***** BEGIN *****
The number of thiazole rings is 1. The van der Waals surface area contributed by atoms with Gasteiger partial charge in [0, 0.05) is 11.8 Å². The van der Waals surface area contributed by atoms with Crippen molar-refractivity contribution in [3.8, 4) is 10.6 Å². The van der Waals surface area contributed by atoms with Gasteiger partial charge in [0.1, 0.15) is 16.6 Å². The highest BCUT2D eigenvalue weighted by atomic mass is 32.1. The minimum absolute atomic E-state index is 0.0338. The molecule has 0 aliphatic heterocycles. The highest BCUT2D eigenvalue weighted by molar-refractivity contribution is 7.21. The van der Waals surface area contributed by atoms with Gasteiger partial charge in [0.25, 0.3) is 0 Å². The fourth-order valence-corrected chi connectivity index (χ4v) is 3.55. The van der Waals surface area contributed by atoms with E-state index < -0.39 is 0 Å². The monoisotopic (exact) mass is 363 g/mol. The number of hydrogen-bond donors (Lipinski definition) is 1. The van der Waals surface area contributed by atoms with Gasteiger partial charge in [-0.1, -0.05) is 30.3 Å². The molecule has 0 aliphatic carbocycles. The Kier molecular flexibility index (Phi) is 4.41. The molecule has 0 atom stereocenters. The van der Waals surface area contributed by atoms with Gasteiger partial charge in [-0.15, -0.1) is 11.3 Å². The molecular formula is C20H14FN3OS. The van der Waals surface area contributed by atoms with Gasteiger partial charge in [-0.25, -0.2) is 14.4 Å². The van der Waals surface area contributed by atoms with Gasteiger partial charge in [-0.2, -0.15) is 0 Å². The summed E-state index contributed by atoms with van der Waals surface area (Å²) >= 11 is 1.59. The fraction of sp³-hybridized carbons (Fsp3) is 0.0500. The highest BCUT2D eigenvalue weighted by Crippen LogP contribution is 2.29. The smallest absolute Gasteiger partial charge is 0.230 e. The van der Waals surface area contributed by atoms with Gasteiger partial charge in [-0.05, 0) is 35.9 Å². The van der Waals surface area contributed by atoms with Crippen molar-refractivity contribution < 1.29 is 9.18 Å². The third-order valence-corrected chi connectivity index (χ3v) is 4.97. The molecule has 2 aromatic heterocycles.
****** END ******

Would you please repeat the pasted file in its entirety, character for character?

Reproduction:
The number of thiazole rings is 1. The van der Waals surface area contributed by atoms with Gasteiger partial charge in [0, 0.05) is 11.8 Å². The van der Waals surface area contributed by atoms with Crippen molar-refractivity contribution in [3.8, 4) is 10.6 Å². The van der Waals surface area contributed by atoms with Gasteiger partial charge in [0.1, 0.15) is 16.6 Å². The highest BCUT2D eigenvalue weighted by atomic mass is 32.1. The minimum absolute atomic E-state index is 0.0338. The molecule has 0 aliphatic heterocycles. The highest BCUT2D eigenvalue weighted by molar-refractivity contribution is 7.21. The van der Waals surface area contributed by atoms with Gasteiger partial charge in [0.25, 0.3) is 0 Å². The fourth-order valence-corrected chi connectivity index (χ4v) is 3.55. The van der Waals surface area contributed by atoms with E-state index < -0.39 is 0 Å². The monoisotopic (exact) mass is 363 g/mol. The number of hydrogen-bond donors (Lipinski definition) is 1. The van der Waals surface area contributed by atoms with Gasteiger partial charge in [-0.1, -0.05) is 30.3 Å². The molecule has 0 aliphatic carbocycles. The Kier molecular flexibility index (Phi) is 4.41. The molecule has 0 atom stereocenters. The van der Waals surface area contributed by atoms with Gasteiger partial charge in [-0.15, -0.1) is 11.3 Å². The molecular formula is C20H14FN3OS. The van der Waals surface area contributed by atoms with Gasteiger partial charge in [-0.25, -0.2) is 14.4 Å². The van der Waals surface area contributed by atoms with Gasteiger partial charge in [-0.2, -0.15) is 0 Å². The summed E-state index contributed by atoms with van der Waals surface area (Å²) >= 11 is 1.59. The fraction of sp³-hybridized carbons (Fsp3) is 0.0500. The highest BCUT2D eigenvalue weighted by Crippen LogP contribution is 2.29. The smallest absolute Gasteiger partial charge is 0.230 e. The van der Waals surface area contributed by atoms with Gasteiger partial charge in [-0.05, 0) is 35.9 Å². The van der Waals surface area contributed by atoms with Crippen molar-refractivity contribution < 1.29 is 9.18 Å². The third-order valence-corrected chi connectivity index (χ3v) is 4.97. The molecule has 2 aromatic heterocycles.